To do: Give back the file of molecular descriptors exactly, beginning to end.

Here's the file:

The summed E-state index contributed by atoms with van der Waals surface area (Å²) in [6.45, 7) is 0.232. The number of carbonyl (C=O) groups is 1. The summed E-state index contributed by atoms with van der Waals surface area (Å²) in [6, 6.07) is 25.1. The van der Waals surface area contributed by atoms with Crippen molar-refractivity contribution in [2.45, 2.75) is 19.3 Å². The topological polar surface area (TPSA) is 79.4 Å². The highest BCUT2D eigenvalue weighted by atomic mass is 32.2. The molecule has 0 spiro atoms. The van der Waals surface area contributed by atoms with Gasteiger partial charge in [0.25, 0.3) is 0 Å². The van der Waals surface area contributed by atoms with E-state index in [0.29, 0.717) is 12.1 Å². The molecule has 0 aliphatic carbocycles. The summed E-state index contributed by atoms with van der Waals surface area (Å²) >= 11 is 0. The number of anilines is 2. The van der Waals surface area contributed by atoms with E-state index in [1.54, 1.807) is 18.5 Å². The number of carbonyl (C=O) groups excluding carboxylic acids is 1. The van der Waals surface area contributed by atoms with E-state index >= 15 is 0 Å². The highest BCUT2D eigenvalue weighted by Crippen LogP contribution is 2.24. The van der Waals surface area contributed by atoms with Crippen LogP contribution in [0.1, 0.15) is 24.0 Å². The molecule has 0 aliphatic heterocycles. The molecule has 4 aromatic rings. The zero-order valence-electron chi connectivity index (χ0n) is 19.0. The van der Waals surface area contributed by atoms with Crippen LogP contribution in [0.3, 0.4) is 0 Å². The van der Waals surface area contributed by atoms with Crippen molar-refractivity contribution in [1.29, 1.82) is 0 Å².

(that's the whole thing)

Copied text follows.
The summed E-state index contributed by atoms with van der Waals surface area (Å²) in [6.45, 7) is 0.232. The number of carbonyl (C=O) groups is 1. The summed E-state index contributed by atoms with van der Waals surface area (Å²) in [6, 6.07) is 25.1. The van der Waals surface area contributed by atoms with Crippen molar-refractivity contribution in [2.45, 2.75) is 19.3 Å². The topological polar surface area (TPSA) is 79.4 Å². The highest BCUT2D eigenvalue weighted by atomic mass is 32.2. The molecule has 0 spiro atoms. The van der Waals surface area contributed by atoms with Gasteiger partial charge in [0.25, 0.3) is 0 Å². The van der Waals surface area contributed by atoms with E-state index in [0.29, 0.717) is 12.1 Å². The molecule has 0 aliphatic carbocycles. The summed E-state index contributed by atoms with van der Waals surface area (Å²) >= 11 is 0. The number of anilines is 2. The van der Waals surface area contributed by atoms with E-state index in [1.54, 1.807) is 18.5 Å². The number of carbonyl (C=O) groups excluding carboxylic acids is 1. The van der Waals surface area contributed by atoms with E-state index >= 15 is 0 Å². The highest BCUT2D eigenvalue weighted by Crippen LogP contribution is 2.24. The van der Waals surface area contributed by atoms with Crippen LogP contribution in [0.1, 0.15) is 24.0 Å². The molecule has 0 aliphatic heterocycles. The molecule has 4 aromatic rings. The zero-order valence-electron chi connectivity index (χ0n) is 19.0. The van der Waals surface area contributed by atoms with Crippen LogP contribution in [0.3, 0.4) is 0 Å². The van der Waals surface area contributed by atoms with Crippen molar-refractivity contribution in [1.29, 1.82) is 0 Å².